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English, Spanish, and Portuguese with English Subtitles

This is a documentary about the man widely considered to be the pioneer of international human rights inquiries, Roger Casement (1864-1916). His work in Africa, Brazil, and his native Ireland still has repercussions today.

In 1910, the British Consul General in Rio de Janeiro, Roger Casement, undertook an investigation into allegations of crimes against indigenous communities committed by the British-registered Peruvian Amazon Company. Narrated from his journals, Secrets from Putumayo recounts the horrific treatment he uncovered there: an industrial-extractive system based on killings and slave labor in the midst of the Amazon rainforest, “a real green hell.” Shocked by his discoveries, and despite a heavy personal toll, Casement was determined to bring awareness to the British of their own colonial atrocities by revealing the appalling human cost of the rubber industry. Blending unflinching passages from his journal (powerfully narrated by Stephen Rea) with unforgettable archival images, the film makes space for the Indigenous relatives of the survivors to share the oral stories passed down by the family members, who also recount current struggles for self-determination against today’s multinational corporations, just as fixated on extracting the resources of the Amazon.

Casement’s pursuit of justice continued when he returned to his native Ireland where he became an active Irish nationalist, to be executed for treason during World War I by the British government.

Press

“Secrets from Putumayo is our Heart of Darkness, filmed with a sense of observation, a pertinence and a sensitivity that are rare.” – Walter Salles

“Everything is exquisite.” – Fernando Meirelles

“One of the most impactful films about the horrors of colonialism ever made in Brazil.” – Sergio Augusto, O Estado de São Paulo

“This work is already part of the history of Brazilian cinema and contemporary documentary, giving new meaning to the archival material and building a direct connection between past and present.” – Piero Sbragia, Le Monde Diplomatique Brasil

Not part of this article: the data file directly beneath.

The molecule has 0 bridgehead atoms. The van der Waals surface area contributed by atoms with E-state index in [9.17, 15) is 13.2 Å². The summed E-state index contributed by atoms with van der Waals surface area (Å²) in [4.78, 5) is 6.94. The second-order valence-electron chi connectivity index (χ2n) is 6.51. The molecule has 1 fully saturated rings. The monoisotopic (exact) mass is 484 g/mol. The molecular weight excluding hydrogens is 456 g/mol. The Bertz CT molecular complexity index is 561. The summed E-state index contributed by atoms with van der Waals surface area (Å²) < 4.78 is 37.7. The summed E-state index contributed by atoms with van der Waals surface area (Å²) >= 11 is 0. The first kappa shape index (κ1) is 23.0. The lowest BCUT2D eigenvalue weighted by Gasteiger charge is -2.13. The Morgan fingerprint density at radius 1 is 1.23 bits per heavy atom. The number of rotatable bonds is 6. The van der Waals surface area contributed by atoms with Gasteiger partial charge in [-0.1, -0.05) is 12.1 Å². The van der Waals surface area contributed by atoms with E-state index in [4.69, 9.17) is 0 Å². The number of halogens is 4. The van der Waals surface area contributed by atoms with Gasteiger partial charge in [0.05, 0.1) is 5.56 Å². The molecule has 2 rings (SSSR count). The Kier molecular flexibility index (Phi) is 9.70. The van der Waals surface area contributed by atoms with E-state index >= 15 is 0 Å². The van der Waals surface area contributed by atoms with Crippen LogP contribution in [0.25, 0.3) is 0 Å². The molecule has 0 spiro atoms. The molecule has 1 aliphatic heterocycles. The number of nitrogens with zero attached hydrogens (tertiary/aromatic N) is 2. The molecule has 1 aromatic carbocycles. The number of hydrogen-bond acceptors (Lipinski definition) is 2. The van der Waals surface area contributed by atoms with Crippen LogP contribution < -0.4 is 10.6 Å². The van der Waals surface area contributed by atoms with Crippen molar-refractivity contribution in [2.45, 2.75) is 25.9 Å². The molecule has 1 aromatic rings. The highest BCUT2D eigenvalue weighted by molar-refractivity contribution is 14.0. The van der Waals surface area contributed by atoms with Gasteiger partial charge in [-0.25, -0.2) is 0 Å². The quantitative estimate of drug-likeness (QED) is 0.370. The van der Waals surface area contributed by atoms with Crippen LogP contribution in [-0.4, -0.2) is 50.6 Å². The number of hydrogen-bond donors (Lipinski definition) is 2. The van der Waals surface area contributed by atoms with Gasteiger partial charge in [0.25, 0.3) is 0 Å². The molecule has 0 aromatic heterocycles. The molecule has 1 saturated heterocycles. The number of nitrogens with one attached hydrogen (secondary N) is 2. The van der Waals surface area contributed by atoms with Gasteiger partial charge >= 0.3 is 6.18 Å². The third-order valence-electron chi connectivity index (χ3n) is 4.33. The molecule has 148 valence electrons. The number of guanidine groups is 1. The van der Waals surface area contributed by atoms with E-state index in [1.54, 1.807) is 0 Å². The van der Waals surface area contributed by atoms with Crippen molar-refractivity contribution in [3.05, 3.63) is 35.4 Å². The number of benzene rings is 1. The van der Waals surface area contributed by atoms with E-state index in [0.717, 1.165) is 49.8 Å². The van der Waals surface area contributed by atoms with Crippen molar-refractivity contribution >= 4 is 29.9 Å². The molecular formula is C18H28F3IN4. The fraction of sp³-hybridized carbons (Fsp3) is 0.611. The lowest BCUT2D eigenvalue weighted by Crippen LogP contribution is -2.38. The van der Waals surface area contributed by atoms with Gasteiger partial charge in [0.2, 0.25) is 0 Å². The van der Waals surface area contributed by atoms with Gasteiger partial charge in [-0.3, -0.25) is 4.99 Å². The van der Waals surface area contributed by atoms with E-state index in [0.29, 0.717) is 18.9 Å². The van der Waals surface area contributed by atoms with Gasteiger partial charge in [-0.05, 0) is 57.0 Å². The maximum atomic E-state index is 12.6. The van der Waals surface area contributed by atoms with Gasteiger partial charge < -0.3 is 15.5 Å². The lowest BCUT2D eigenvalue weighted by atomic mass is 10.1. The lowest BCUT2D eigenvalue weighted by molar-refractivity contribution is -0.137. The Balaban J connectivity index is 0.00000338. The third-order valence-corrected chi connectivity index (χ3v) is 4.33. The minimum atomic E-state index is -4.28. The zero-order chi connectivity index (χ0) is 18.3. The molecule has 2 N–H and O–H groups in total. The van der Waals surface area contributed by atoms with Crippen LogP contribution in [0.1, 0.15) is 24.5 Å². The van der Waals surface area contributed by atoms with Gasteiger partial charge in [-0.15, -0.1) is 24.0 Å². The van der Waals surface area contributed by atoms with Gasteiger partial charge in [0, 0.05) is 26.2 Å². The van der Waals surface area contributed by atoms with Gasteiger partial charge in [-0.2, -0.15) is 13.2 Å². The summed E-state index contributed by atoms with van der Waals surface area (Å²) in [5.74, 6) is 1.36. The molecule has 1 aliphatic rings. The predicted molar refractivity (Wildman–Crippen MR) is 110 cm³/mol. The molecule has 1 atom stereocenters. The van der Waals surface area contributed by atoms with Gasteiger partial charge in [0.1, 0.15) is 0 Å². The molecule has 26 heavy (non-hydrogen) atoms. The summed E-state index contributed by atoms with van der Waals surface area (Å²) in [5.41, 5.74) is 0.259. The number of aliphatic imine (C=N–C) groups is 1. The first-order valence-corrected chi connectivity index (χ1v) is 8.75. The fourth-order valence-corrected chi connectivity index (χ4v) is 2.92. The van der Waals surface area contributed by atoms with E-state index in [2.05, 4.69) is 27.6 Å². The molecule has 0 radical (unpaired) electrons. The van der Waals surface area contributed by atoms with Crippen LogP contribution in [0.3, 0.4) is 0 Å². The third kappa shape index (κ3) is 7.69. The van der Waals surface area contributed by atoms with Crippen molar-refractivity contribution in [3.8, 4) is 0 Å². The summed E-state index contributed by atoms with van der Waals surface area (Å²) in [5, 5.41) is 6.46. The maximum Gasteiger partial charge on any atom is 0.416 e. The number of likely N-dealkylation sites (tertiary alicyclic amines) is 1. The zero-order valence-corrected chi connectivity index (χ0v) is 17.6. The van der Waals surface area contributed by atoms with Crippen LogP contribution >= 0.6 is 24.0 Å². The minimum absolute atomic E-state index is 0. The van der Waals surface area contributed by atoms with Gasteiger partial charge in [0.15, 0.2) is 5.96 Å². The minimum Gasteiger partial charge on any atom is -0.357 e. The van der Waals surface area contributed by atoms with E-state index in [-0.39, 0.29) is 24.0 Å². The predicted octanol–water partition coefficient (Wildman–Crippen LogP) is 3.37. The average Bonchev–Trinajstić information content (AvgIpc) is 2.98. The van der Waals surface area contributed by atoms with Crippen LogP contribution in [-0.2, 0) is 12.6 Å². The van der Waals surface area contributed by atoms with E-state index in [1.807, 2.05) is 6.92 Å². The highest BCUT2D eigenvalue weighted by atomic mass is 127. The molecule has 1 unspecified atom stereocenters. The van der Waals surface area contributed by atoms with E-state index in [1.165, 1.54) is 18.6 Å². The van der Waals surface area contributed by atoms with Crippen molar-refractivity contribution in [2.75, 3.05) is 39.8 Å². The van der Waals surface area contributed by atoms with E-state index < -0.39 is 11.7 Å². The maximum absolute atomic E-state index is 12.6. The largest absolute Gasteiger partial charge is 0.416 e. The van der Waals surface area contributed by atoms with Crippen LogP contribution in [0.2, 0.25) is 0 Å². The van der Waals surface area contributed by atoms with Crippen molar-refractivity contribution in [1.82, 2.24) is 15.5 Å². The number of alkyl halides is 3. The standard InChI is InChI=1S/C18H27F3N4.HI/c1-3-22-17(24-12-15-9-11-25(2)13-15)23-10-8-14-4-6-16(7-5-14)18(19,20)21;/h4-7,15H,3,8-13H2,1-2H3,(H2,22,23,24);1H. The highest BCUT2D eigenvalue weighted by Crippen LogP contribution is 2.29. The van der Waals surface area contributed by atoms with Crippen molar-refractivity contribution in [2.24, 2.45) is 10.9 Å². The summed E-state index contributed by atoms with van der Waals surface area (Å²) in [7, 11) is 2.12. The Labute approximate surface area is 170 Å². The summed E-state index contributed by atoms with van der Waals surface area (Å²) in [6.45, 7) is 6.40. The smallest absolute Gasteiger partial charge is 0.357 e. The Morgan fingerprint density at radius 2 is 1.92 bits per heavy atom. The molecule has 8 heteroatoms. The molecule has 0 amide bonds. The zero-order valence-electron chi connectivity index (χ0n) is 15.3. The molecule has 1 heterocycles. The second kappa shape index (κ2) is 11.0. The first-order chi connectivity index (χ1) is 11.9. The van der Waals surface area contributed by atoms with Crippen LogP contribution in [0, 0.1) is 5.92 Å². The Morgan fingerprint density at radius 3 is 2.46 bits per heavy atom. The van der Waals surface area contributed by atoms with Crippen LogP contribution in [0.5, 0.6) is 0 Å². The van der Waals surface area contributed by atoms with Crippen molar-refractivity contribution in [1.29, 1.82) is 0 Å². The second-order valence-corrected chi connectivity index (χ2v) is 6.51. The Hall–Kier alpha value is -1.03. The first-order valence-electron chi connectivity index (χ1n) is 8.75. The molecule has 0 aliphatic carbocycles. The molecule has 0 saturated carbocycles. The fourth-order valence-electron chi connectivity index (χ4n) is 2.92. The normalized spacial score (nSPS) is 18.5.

“At a time when the Amazonian issue is being discussed so much internationally, a film like Secrets from Putumayo, by Aurélio Michiles, is of the utmost importance.” – Luiz Carlos Merten, Estado de São Paulo

“The production of the film is excellent. The narration, visuals, and music create a foreboding and poignant atmosphere that is effective at delivering the film’s message. The decision to feature a reading of Casement’s diaries was wise as it, combined with the visuals, gives viewers a strong sense of empathy as they will feel as if they are seeing the events through his eyes. This film is highly recommended for courses or collections in Latin American studies, history, or political science.” – Kathleen H. Flynn, Science Librarian, University at Albany, EMRO

About the Director

Aurélio Michiles was born in Manaus. He studied at the Institute of Arts and Architecture-UnB and film editing with Gilberto Santeiro at the Museum of Modern Art in Rio de Janeiro. He then went on to study Scenic Arts with Hélio Eichbauer, Rubens Gerchman, and Ligia Pape.

From the 1980s on, Michiles worked in film and television at TV Globo, TV Bandeirantes, and SBT, all major national broadcast networks in Brazil. He directed several documentaries for public broadcaster TV Cultura and was acclaimed for the feature film O Cineasta da Selva, which received several national and international awards.

Notes on Film

“In 1998, the historian Angus Mitchell introduced me to The Amazon Journal of Roger Casement, which tells the story of the British diplomat’s inquiry into the enslavement of the indigenous peoples for the extraction of rubber in the region of the Putumayo River. The film project was born there, to give voice to those who did not have one.

…Casement’s extraordinary life ended with his death sentence in 1916 after fighting for the independence of Ireland. What has always fascinated me about his destiny is this same moral rectitude, which, after having been knighted by King George V in recognition of his work defending human rights, will lead him to be hanged. And a conflict that the documentary explores is the dilemma lived by Casement during the course of his journey as he begins to question his identity. It becomes clear to him how unfair and destructive empires are. At the same time that Casement is an employee of the British Crown, he feels deeply Irish and begins to ponder upon whether his native Ireland was not as subjugated by the British Empire as the indigenous Amazon peoples were exploited by rubber traders.”

– Aurélio Michiles, Director